I truly believe in what I do and my work reflects my mission. My employers don’t hire WHAT I do, they hire WHY I do it. People don’t buy WHAT you do, they buy WHY you do it.
What Needs is Your Product Meeting?
There are six fundamental human needs. The first four are our primal needs:
- Certainty: Stability and confidence in the future are perhaps two of the most common traits that people look for. Why do so many employees prefer a full-time, salaried position over freelancing, even if they could technically make more money doing the latter? Because there’s no certainty in their monthly income as a freelancer, so they prefer the security of a job they know will pay them a certain amount of money every month. We seek certainty through religion, the way we structure our days, and how we choose our partners. Those who value certainty value control.
- Uncertainty & Variety: Have you ever cruised on a highway and stepped on the accelerator just a little bit harder than you usually do? That feeling of pure exhilaration is amazing. What caused you to do that do? It was the need for adventure, right? You wanted to break the rules, to do something different. We all need variety and change; we get bored, after all. And you can need both certainty and uncertainty, they’re not mutually exclusive — I married my wife for certainty in love, but we travel and do new things to keep the marriage fresh and fun. In some of us, uncertainty is a larger driving force than certainty, and for others it may be the opposite case, but both forces are in all of us.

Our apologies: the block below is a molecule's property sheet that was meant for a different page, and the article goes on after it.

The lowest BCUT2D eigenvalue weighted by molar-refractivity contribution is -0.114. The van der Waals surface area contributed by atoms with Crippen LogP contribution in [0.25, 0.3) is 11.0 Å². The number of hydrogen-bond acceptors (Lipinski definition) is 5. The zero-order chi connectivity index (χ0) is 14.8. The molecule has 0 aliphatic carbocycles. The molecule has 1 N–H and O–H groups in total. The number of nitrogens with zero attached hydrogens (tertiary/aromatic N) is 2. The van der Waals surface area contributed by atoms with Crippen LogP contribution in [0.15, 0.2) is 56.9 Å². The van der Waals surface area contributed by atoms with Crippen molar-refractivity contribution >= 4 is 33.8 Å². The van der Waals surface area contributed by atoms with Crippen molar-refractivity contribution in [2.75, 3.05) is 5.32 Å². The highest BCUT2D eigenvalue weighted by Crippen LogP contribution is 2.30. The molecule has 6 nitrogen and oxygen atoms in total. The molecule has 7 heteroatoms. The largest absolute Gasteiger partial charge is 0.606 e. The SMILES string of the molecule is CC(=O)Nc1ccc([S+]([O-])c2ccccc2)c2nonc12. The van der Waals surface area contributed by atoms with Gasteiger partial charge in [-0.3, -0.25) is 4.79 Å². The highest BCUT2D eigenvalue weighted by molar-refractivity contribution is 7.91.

- Significance: We all seek out our purpose, the meaning of who we are and why we’re here. We all want to contribute to our companies and to our families so that we can feel important and wanted. Why do people share so many details of their private lives on Facebook? What drives people to anger when they’re ignored? It comes down to a search for significance.
- Connection/Love: What drives us to date? To marry? What is it that makes the connection between our parents and us so strong? Why does this connection sometimes falter? People seek to share and feel loved, otherwise you start to feel lonely. Love and connection are much more intense emotions than significance because it’s a much more unique relationship — it implies There’s no more powerful evidence for the force of love than the fact that so many of us spend so much of our time seeking it.
The last two fundamental human needs are spiritual in nature: